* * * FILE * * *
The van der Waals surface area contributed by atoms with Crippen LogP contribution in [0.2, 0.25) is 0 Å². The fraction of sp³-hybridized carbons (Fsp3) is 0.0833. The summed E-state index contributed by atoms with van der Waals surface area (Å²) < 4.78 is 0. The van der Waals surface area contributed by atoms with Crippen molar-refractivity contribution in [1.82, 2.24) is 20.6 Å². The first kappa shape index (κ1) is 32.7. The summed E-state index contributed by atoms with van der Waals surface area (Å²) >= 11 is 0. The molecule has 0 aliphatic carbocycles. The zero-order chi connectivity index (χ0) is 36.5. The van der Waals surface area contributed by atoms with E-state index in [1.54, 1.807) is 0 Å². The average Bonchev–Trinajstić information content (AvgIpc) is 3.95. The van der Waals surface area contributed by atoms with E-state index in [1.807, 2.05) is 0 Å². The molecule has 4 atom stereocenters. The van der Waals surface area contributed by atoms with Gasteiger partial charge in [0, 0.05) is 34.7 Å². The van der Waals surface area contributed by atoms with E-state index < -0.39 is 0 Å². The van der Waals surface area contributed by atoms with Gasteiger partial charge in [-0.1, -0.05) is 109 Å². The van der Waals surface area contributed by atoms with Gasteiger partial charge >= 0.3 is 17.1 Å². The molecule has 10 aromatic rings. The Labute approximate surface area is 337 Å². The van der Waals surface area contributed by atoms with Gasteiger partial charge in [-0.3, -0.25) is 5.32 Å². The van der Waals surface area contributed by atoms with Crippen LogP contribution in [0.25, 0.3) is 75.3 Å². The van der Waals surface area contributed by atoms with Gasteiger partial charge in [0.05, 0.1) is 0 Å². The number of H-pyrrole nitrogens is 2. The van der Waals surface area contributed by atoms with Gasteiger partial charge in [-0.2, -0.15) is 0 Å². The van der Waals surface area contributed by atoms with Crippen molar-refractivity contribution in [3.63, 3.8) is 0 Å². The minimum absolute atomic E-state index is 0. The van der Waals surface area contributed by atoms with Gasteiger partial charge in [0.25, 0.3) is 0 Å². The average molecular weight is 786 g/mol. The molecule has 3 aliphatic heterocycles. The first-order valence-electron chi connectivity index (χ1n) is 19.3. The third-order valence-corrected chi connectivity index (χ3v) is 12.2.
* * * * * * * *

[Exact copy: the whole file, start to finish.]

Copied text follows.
The van der Waals surface area contributed by atoms with Crippen LogP contribution in [0.2, 0.25) is 0 Å². The fraction of sp³-hybridized carbons (Fsp3) is 0.0833. The summed E-state index contributed by atoms with van der Waals surface area (Å²) < 4.78 is 0. The van der Waals surface area contributed by atoms with Crippen molar-refractivity contribution in [1.82, 2.24) is 20.6 Å². The first kappa shape index (κ1) is 32.7. The summed E-state index contributed by atoms with van der Waals surface area (Å²) >= 11 is 0. The molecule has 0 aliphatic carbocycles. The zero-order chi connectivity index (χ0) is 36.5. The van der Waals surface area contributed by atoms with E-state index in [1.54, 1.807) is 0 Å². The average Bonchev–Trinajstić information content (AvgIpc) is 3.95. The van der Waals surface area contributed by atoms with E-state index in [1.807, 2.05) is 0 Å². The molecule has 4 atom stereocenters. The van der Waals surface area contributed by atoms with Gasteiger partial charge in [0, 0.05) is 34.7 Å². The van der Waals surface area contributed by atoms with E-state index < -0.39 is 0 Å². The van der Waals surface area contributed by atoms with Gasteiger partial charge in [-0.1, -0.05) is 109 Å². The van der Waals surface area contributed by atoms with Gasteiger partial charge >= 0.3 is 17.1 Å². The molecule has 10 aromatic rings. The Labute approximate surface area is 337 Å². The van der Waals surface area contributed by atoms with Gasteiger partial charge in [-0.3, -0.25) is 5.32 Å². The van der Waals surface area contributed by atoms with Crippen LogP contribution in [0.25, 0.3) is 75.3 Å². The van der Waals surface area contributed by atoms with Gasteiger partial charge in [0.05, 0.1) is 0 Å². The number of H-pyrrole nitrogens is 2. The van der Waals surface area contributed by atoms with Gasteiger partial charge in [-0.2, -0.15) is 0 Å². The van der Waals surface area contributed by atoms with Crippen molar-refractivity contribution in [3.63, 3.8) is 0 Å². The minimum absolute atomic E-state index is 0. The van der Waals surface area contributed by atoms with Gasteiger partial charge in [0.25, 0.3) is 0 Å². The average molecular weight is 786 g/mol. The molecule has 3 aliphatic heterocycles. The first-order valence-electron chi connectivity index (χ1n) is 19.3. The third-order valence-corrected chi connectivity index (χ3v) is 12.2.